Horizon Blue Cross Blue Shield of New Jersey (Horizon BCBSNJ), the not-for-profit health insurance carrier that covers nearly one-third of all New Jersey residents, just received the state’s permission to broaden its business portfolio and reduce its tax burden, operating more like its for-profit competitors.
The corporate change means Horizon will immediately gain access to $300 million to form for-profit subsidiaries and pursue options such as investing in technology and buying physicians practices.
Horizon BCBSNJ is leading the transformation of health care in New Jersey by working with doctors and hospitals to deliver innovative, patient-centered programs that reward the quality, not quantity, of care patients receive.
Horizon BCBSNJ, the largest health insurer in the state, has 3.6 million policyholders. One-third of Horizon’s customers are on Medicaid, the state and federally funded insurance program for low-income and disabled people. Horizon was created as a not-for-profit health services corporation that at one time was considered the insurer of last resort for people with no other means to receive coverage.
Gov. Phil Murphy signed a law in December 2020 that established a path for Horizon to change its governing structure and allow the $13 billion not-for profit to act more like its for-profit competitors.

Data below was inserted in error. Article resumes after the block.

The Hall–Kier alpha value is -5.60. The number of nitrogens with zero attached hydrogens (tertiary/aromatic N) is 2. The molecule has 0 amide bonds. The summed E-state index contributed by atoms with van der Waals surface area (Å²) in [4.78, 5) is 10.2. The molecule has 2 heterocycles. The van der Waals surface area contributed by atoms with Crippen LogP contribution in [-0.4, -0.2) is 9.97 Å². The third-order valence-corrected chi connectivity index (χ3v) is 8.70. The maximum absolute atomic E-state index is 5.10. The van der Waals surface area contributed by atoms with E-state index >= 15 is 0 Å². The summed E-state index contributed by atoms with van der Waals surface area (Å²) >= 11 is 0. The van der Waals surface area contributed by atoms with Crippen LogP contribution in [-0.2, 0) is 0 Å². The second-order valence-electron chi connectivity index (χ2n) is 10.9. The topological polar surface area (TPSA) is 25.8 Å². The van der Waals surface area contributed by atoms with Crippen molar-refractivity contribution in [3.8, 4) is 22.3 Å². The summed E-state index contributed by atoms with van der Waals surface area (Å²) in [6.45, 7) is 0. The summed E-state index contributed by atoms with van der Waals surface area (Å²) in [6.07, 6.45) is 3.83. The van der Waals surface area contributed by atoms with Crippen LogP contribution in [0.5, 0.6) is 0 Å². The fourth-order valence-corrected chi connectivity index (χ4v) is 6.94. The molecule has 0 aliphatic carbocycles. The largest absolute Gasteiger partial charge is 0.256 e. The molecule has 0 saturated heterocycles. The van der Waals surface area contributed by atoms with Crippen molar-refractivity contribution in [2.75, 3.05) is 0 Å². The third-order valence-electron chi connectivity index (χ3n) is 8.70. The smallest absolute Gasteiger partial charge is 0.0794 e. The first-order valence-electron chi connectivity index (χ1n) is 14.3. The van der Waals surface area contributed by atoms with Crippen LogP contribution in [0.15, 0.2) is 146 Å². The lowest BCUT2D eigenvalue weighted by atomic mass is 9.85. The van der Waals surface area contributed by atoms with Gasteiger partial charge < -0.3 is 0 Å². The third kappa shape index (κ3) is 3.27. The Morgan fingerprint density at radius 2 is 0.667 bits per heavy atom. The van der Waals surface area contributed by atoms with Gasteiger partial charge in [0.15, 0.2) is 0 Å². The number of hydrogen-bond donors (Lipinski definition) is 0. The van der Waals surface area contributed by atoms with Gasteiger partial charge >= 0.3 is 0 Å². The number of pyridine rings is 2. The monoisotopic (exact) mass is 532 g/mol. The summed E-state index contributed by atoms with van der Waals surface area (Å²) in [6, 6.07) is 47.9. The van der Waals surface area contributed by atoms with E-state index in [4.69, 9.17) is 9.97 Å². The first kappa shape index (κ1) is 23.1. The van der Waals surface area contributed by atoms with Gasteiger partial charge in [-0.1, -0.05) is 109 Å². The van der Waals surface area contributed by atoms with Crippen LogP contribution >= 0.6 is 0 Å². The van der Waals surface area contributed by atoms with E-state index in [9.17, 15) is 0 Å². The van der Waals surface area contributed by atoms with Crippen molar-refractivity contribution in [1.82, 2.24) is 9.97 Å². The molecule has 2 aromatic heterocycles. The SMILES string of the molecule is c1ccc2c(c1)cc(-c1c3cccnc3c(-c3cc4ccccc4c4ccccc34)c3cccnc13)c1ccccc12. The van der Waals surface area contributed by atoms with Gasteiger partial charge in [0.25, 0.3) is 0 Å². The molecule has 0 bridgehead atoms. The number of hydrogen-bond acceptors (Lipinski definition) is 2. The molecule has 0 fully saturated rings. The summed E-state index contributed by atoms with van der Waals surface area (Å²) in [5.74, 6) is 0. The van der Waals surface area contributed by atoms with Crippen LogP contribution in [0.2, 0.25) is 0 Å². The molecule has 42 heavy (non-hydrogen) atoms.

In exchange for the state allowing Horizon to reorganize, the company has committed to paying the state $1.25 billion over 25 years to soften the blow of losing other tax revenue the Newark-based company has provided.
Horizon has promised to maintain its provider networks for the small group and individual policy holders, continue serving policyholders in all 21 counties and expand the availability of its Medicare Advantage plans. The company also said it intends to lower prescription drug costs and increase opportunities for mental health and substance use treatment.
Comprehensive detail on each BCBS Plan available in its 2022 Annual Review
Takeaway: Local Blue Cross Blue Shield organizations are often the leading insurer in the states where they operate, making the corporate structure difficult to convert